This is amazing, In the UK we have a lot of Chinese/Cantonese restaurants and one of their main regular starters is Shredded Duck in Hoisin Sauce... I love the flavour and can't wait to try it.

Dean Pope said...

If i don't have a grill on hand, would cooking this on the stove top or oven work as well? Anything i should know/be wary of if i attempt to?

rodentraiser said...

I have just got to try this. I have a recipe for hoisin chicken that I use for chicken drumsticks. In the oven, the hoisin sauce caramelizes and is so good. I have to figure out how I'm going to make this beef, though, since I don't have a grill.

Roberto said...

Did this last night using a flank steak I had on hand. Yummy. If hoisin is a plant, where can I buy seeds? If it's an animal, can I hunt it and make the sauce myself? Or, if it's a mineral, where can I get a mining permit?

Maggiesara said...

Forgive me, but I have a couple of procedural questions. First, how do I save recipes? I have clicked on the "view later" button, but the "saved" notation seems to.....disappear. In other words, it isn't saved. And in any case, even if it were saved, how the heck would I retrieve it?

And second, I see that in older recipes, there's an option to get the entire recipe in print. Much though I love Chef John's videos -- and I really do -- it's a massive PITA to have to toggle back and forth between the print (for the specific amounts) and the video (for technique). I really appreciate having the video, but once I've watched it, the direction (for example) "whisk eggs till frothy" would be a whole lot simpler than having to sit through the egg-whisking portion of the video again, just to see what comes next.

Am I being clueless? (It's been known to happen.) Is there a way to access the recipes in print that I have somehow missed?

Ramon Daniel said...

Can I make this in the oven? We don't have a grill or a stove top grill :(

Ramon Daniel said...

Can we put it in the oven? I don't have a grill or a stove top grill at the moment.

Steve said...

I made this tonight as written, except I subbed balsamic vinegar for the Chinese vinegar. I was always told that balsamic is the best substitute for dark Chinese vinegar.

I marinaded it for about 6-7 hours, and had to use my broiler instead of a grill. There is enough marinade for double the 1 pound I used.

I broiled it 4 minutes per side and it came out perfect. The flavor was delicious and the meat was juicy and tender. I served with coconut rice posted here just prior this recipie and a green salad with an Asian ginger dressing.

I will definitely make this again. Thanks Chef John! Another winner!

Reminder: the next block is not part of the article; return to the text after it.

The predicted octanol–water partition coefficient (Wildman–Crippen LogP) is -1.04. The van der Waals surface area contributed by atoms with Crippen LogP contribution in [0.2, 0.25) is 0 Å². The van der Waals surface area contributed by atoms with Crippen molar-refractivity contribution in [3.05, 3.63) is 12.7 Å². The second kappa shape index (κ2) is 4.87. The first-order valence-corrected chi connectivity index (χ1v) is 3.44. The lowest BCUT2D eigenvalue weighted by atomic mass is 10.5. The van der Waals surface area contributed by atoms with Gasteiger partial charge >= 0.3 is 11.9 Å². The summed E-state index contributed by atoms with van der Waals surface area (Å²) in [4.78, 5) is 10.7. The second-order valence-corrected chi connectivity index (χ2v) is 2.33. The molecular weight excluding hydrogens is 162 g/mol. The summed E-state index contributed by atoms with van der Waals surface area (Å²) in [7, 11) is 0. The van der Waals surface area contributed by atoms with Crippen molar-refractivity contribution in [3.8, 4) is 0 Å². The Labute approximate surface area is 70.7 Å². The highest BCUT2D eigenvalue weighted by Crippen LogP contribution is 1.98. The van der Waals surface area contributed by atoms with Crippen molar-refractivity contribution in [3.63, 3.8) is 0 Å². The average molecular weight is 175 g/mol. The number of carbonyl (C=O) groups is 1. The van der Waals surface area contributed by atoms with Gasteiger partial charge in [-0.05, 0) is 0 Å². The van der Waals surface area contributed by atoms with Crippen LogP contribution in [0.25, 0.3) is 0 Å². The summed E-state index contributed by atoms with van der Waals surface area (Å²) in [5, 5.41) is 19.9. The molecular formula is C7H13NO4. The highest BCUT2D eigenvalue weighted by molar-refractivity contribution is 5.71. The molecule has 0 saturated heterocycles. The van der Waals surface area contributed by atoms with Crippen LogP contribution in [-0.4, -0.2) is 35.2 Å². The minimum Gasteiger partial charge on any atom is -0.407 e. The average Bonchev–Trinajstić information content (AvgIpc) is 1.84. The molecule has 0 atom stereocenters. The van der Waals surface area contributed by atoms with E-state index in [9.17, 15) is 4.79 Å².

Ana Marimba said...

Chef John, I think someone copied your blog: http://food-wishess.blogspot.ch/
I am a big fan! Thanks for all your recipes!
AM

Anastasia said...

Can you do German Spaetzle at some point! thank you chef john!

Salli Gillespie said...

To save Chef John's recipes, they make this thing called a pen and a material called paper. It's what I use and it works great.

Rob Guthm said...

First thing to address ► I felt a bit insignificant BOTH times you flashed your Genuine Green Egg. I'm almost 100% sure you were purposely mocking my Geineunn Green Ogg. But I won't dwell ...

Most importantly, what am I supposed to do with all that leftover marinade? I went and bought all the ingredients this morning without a careful video view and am cooking it now so I guess I will see what happens when I reduce it and make a dipping sauce or something. I'm unable to process pouring it down the drain. Wish me luck cuz' I'll force my old bag Mother to dip whether it comes out good or is a failure. Things just may get ugly and I'm pretty sure you will be the only one to blame should such a scene take place!

Rob Guthm said...

@Maggiesara - super secret pro tip - if you search each dish at allrecipes.com you will find printable recipes that you can also favorite.

LuisaCA said...

Just made this tonight. Amazing flavors! So thanks for this recipe. Only thing I changed was using Sriracha I reduced the 2 tsp to 1/2 tsp.
I had to use steamed brown rice since I got home late and just assumed I had enough long grain white rice (usually I do) so trying the coconut rice will have to wait until the next time we do this.

rancholyn said...

I made this the other night and I want to say it was DELICIOUS! This recipe is a Winner and company worthy! Thanks:)